TribLIVE

| USWorld


 
Larger text Larger text Smaller text Smaller text | Order Photo Reprints

Impaling of boy called 'pure accident'

Daily Photo Galleries

By The Associated Press
Tuesday, June 25, 2013, 6:42 p.m.
 

LUBBOCK, Texas — A woman who was with a group of children playing a late-night game of hide-and-seek when a Texas teen impaled himself on the horn of a bull statue says she isn't exactly sure how it happened but that the boy's death was a “pure accident.”

Marenda Podhorksy, a mother of four who was one of two adults nearby Saturday night when 14-year-old Miguel Martinez impaled himself on the statue's horn as he played in a park near the National Ranching Heritage Center on the Texas Tech University campus in Lubbock, said she's not sure whether the boy slipped, tripped or was trying to hurdle the horn.

“There are a hundred scenarios that could have happened,” said Podhorksy, whose son, Jeremy Warren, was friends with Martinez. The teenager was spending the night with Warren, and the boys and some other children were awake well past midnight after eating sweets to celebrate her boyfriend's birthday.

There is gravel around the statue, and light fixtures surround it, so the teen could have slipped on the gravel, tripped on a light fixture or have been trying to jump the horn as Warren had done a short time before the accident, the woman said.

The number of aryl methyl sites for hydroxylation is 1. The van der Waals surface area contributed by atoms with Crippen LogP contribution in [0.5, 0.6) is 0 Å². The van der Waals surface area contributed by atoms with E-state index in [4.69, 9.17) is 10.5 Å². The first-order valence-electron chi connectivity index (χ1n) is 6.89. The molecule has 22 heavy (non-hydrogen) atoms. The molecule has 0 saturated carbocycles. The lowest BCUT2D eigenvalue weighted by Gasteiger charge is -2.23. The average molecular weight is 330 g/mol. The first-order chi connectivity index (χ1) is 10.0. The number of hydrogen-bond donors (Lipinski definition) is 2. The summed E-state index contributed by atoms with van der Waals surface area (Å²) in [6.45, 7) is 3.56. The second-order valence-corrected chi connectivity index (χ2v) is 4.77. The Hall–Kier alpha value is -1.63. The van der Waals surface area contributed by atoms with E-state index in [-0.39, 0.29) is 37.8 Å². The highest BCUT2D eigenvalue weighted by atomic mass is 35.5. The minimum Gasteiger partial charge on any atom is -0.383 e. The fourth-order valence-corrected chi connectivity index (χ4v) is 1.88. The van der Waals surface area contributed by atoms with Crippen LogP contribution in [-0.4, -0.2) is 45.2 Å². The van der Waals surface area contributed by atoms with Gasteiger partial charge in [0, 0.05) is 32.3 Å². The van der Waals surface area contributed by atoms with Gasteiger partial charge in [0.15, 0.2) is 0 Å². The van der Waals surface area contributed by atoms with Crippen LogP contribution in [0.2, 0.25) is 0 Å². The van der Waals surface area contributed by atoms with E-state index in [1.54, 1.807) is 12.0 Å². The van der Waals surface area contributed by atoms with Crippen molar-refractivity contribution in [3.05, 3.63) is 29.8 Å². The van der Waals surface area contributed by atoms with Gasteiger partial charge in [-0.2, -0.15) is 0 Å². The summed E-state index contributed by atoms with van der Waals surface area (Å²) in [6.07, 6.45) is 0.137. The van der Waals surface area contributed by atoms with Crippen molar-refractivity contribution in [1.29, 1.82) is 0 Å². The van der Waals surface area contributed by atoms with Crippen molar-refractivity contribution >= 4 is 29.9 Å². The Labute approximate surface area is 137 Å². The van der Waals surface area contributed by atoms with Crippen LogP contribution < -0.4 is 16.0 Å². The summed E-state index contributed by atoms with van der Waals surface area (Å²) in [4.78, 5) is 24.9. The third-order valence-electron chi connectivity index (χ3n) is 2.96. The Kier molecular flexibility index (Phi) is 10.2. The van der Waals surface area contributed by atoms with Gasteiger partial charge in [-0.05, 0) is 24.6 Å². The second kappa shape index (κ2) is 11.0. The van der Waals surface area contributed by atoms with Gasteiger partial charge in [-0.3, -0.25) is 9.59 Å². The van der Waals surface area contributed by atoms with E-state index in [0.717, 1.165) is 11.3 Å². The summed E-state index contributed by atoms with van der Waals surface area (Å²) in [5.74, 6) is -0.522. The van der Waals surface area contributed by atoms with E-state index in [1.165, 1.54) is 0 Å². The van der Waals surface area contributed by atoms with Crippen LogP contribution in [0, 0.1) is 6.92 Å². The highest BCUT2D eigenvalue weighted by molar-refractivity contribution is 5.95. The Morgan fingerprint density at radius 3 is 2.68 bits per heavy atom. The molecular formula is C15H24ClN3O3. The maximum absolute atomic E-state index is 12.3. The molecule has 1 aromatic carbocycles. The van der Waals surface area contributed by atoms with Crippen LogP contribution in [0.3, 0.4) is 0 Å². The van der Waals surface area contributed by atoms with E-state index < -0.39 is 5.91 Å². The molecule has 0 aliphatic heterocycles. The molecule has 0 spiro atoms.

“Maybe we shouldn't have been out that late,” she said. “It was pure accident. We'd been playing for like an hour.”

When Podhorsky heard a thump, she thought Martinez might have been knocked down by the bull's horn during a game of hide-and-seek. Instead, the boy suffered a chest wound. Podhorsky said she knew when she saw what had happened that Martinez might die.

University police are investigating the teen's death. The department would not release a tape of the 911 call made by Podhorsky's boyfriend.

Martinez lived with his 18-year-old sister but was over at Podhorsky's house almost daily, Podhorsky said. Her son, she said, is dealing with his friend's death as well as can be expected.

“We just keep talking about the good times,” Podhorsky said. “I hate it for my kids. I hate the fact that I couldn't help him. He wasn't my kid, but I claimed him as my kid. He was with me all the time. I just feel like I let him down.”

 

 
 


Show commenting policy

Most-Read Nation

  1. Mountaineer workers fear smoking ban will harm ‘livelihood’
  2. Defiant Vietnam POW honored
  3. U.S. intel believes civilian plane might have been mistaken for Ukraine military aircraft
  4. Autistic twin men locked up in Maryland home
  5. Lawmakers, allies waver on planned troop pullout from Afghanistan
  6. Cyber domain is next battleground, authors of 9/11 report warn
  7. Lightning strikes on saltwater tanks blamed in fires in N.D. oilfields
  8. To fight crime, Chicago tries wiping away arrests
  9. Explosion levels home in Central Texas; 3 hurt
  10. Montana judge censured over rape case comments
  11. House GOP to advise shift in National Guard
Subscribe today! Click here for our subscription offers.